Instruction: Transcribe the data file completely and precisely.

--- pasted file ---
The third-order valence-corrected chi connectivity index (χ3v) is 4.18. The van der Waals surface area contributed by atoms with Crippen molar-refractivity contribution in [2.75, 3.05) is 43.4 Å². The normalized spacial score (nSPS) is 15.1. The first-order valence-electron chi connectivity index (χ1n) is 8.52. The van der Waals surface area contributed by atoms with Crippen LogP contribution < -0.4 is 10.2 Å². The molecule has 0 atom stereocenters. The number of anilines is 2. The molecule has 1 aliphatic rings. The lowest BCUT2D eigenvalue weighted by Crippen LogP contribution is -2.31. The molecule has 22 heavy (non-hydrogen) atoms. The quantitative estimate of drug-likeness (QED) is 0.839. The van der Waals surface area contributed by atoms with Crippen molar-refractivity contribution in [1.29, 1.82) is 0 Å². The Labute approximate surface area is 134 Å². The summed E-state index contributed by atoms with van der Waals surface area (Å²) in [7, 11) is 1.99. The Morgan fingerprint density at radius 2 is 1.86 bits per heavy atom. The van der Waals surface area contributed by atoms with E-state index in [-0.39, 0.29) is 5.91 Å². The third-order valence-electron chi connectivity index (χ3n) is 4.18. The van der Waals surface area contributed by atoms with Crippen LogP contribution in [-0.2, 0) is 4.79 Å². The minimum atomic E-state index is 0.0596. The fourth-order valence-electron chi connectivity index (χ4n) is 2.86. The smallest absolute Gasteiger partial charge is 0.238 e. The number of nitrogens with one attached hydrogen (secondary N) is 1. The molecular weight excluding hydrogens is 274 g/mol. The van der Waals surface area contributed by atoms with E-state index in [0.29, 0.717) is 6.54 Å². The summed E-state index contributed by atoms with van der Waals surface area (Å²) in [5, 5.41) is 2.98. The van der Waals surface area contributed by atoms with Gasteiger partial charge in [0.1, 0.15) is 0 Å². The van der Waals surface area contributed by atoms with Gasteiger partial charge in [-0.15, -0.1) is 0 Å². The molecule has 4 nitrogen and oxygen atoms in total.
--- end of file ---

The third-order valence-corrected chi connectivity index (χ3v) is 4.18. The van der Waals surface area contributed by atoms with Crippen molar-refractivity contribution in [2.75, 3.05) is 43.4 Å². The normalized spacial score (nSPS) is 15.1. The first-order valence-electron chi connectivity index (χ1n) is 8.52. The van der Waals surface area contributed by atoms with Crippen LogP contribution < -0.4 is 10.2 Å². The molecule has 0 atom stereocenters. The number of anilines is 2. The molecule has 1 aliphatic rings. The lowest BCUT2D eigenvalue weighted by Crippen LogP contribution is -2.31. The molecule has 22 heavy (non-hydrogen) atoms. The quantitative estimate of drug-likeness (QED) is 0.839. The van der Waals surface area contributed by atoms with Crippen molar-refractivity contribution in [1.29, 1.82) is 0 Å². The Labute approximate surface area is 134 Å². The summed E-state index contributed by atoms with van der Waals surface area (Å²) in [7, 11) is 1.99. The Morgan fingerprint density at radius 2 is 1.86 bits per heavy atom. The van der Waals surface area contributed by atoms with E-state index in [-0.39, 0.29) is 5.91 Å². The third-order valence-electron chi connectivity index (χ3n) is 4.18. The van der Waals surface area contributed by atoms with Crippen LogP contribution in [-0.2, 0) is 4.79 Å². The minimum atomic E-state index is 0.0596. The fourth-order valence-electron chi connectivity index (χ4n) is 2.86. The smallest absolute Gasteiger partial charge is 0.238 e. The number of nitrogens with one attached hydrogen (secondary N) is 1. The molecular weight excluding hydrogens is 274 g/mol. The van der Waals surface area contributed by atoms with E-state index in [0.29, 0.717) is 6.54 Å². The summed E-state index contributed by atoms with van der Waals surface area (Å²) in [5, 5.41) is 2.98. The van der Waals surface area contributed by atoms with Gasteiger partial charge in [0.1, 0.15) is 0 Å². The van der Waals surface area contributed by atoms with Gasteiger partial charge in [-0.15, -0.1) is 0 Å². The molecule has 4 nitrogen and oxygen atoms in total.